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Fredric Church: “The Icebergs”

Charlie Wingard

Charlie Wingard

Associate Professor of Practical Theology at Reformed Theological Seminary Jackson and Senior Pastor of First Presbyterian Church, Yazoo City, Mississippi

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Several years ago Lynne and I visited the Dallas Museum of Fine Art. On display was landscape painter Fredric Church’s majestic “The Icebergs” (64” x 112”), which depicts a scene from the painter’s voyage off the coast of Labrador in the mid-19th century. I was struck by the story of thousands of New Yorkers, like modern moviegoers, standing in line at its debut. They paid to see it. The narrator explained that few, if any, of the viewers had ever seen an iceberg. There were no photographs, perhaps not even other paintings of icebergs. So, the visual experience was novel.

Look at the picture. The broken mast was a later addition, added to give the painting perspective. Interestingly, the broken mast – a symbol of maritime tragedy – was no small part of the painter’s own story, for what prompted Church’s trip to the Arctic was the search for the remains of a lost expedition.

Church was prominent among a group of New York City-based landscape painters painters known as The Hudson River School. His other works include “The Heart of the Andes.”

Inspired by the narratives of the famous German naturalist and explorer Alexander von Humboldt (1769–1859), Church made two trips to South America. According to the Metropolitan Museum of Art:

“The picture was publicly unveiled in New York at Lyrique Hall, Broadway, on April 27, 1859. Subsequently moved to the gallery of the Tenth Street Studio Building, it was presented in a dark, curtained frame designed to look like a window and illuminated by carefully orchestrated lighting in a darkened chamber. The exhibition caused a sensation, and twelve to thirteen thousand people paid twenty-five cents apiece to see it. The picture was later shown in London and eight other American cities, where it was greatly admired as well.”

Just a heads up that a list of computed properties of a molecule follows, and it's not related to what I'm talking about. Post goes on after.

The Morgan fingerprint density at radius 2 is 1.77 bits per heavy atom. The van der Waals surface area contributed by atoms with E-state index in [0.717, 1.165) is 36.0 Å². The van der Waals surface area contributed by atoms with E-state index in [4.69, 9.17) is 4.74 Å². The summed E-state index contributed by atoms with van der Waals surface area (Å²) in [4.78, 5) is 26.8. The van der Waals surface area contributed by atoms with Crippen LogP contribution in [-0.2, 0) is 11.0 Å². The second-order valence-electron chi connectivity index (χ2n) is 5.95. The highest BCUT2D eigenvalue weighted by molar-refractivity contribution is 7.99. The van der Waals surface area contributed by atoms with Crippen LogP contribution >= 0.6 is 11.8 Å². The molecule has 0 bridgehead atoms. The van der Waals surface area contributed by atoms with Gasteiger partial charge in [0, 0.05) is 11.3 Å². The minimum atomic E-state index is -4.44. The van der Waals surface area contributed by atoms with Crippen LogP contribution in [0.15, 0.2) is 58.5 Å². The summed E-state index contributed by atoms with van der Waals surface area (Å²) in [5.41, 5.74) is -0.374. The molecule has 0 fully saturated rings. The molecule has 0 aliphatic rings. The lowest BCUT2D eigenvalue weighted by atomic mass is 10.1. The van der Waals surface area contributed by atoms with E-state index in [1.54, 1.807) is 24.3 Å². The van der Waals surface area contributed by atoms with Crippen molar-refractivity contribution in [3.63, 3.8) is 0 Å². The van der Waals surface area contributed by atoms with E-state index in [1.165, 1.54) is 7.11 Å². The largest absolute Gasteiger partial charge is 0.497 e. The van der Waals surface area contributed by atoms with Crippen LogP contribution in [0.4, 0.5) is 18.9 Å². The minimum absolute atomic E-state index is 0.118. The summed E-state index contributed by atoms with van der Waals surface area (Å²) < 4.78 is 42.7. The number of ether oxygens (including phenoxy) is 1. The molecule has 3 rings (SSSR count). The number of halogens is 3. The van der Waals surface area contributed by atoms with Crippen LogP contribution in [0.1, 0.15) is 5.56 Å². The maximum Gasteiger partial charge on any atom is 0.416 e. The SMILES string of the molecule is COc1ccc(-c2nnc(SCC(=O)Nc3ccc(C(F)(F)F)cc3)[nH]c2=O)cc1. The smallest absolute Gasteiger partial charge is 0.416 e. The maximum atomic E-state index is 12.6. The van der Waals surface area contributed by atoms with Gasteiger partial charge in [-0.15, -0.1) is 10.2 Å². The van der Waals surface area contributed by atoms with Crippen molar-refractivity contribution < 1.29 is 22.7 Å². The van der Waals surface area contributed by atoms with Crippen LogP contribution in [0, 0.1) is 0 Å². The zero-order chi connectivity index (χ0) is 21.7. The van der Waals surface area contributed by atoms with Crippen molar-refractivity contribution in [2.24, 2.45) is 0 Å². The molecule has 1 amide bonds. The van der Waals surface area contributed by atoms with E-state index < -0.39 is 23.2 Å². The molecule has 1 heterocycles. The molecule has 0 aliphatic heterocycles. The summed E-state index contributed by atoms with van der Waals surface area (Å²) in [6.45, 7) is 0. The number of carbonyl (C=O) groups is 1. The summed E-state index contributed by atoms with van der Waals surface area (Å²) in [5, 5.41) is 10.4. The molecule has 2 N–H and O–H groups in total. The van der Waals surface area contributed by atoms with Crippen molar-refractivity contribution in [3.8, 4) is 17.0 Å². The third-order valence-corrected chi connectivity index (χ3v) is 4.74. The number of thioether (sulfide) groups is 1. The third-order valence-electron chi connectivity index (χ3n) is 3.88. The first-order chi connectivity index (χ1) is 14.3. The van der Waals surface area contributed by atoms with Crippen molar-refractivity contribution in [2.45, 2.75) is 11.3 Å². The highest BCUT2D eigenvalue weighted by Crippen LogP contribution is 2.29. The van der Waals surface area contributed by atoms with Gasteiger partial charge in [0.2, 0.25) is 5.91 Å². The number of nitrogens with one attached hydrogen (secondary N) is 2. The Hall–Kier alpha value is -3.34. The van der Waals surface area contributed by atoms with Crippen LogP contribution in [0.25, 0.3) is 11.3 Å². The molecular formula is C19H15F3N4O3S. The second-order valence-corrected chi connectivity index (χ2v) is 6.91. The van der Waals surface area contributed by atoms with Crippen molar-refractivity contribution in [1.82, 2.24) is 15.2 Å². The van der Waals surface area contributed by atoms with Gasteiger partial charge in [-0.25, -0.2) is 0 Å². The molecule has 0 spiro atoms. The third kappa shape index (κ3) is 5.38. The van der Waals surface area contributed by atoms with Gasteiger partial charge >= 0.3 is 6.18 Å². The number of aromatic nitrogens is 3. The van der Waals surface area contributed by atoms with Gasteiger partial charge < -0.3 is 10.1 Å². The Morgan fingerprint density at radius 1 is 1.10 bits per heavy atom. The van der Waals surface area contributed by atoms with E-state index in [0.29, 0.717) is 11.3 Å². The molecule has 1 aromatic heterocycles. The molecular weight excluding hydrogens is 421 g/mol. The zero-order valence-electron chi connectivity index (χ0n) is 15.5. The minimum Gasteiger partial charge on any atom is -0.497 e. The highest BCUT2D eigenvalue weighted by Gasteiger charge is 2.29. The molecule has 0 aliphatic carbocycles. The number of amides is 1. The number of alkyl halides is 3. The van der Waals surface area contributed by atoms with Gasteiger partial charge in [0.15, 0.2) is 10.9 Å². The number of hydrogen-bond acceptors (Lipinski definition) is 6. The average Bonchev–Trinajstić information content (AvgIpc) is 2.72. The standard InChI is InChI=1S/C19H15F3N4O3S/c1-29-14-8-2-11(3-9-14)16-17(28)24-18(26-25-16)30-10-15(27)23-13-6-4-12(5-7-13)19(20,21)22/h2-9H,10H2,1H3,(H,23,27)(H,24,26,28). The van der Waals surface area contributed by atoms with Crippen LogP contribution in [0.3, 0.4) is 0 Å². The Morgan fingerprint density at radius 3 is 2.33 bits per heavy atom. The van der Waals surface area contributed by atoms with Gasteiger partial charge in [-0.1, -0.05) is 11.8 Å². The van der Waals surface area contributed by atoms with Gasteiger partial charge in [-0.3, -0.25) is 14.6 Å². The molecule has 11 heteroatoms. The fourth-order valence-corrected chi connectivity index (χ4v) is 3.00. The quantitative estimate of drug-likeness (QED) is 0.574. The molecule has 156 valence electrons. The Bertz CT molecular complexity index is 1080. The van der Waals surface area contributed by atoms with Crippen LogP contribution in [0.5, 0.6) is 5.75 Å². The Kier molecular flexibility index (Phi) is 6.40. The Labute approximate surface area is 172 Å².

In another post, I wrote about James Holman, “The Blind Traveler,” one of the 19th century’s daring adventurers. Blindness did not keep him from becoming  one of the most widely traveled men of his day. By word, painting, and sketch, men like Holman, Church, and von Humboldt brought the wonders of faraway places to those who seldom had the time, physical stamina, and wherewithal to travel.

 

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1 Comment

  1. e04sorrell says:

    Charlie: I am flying to Huntsville to be with my Lynn family for a long weekend. Our prayers for your comfort are given now. Sterling Sorrell

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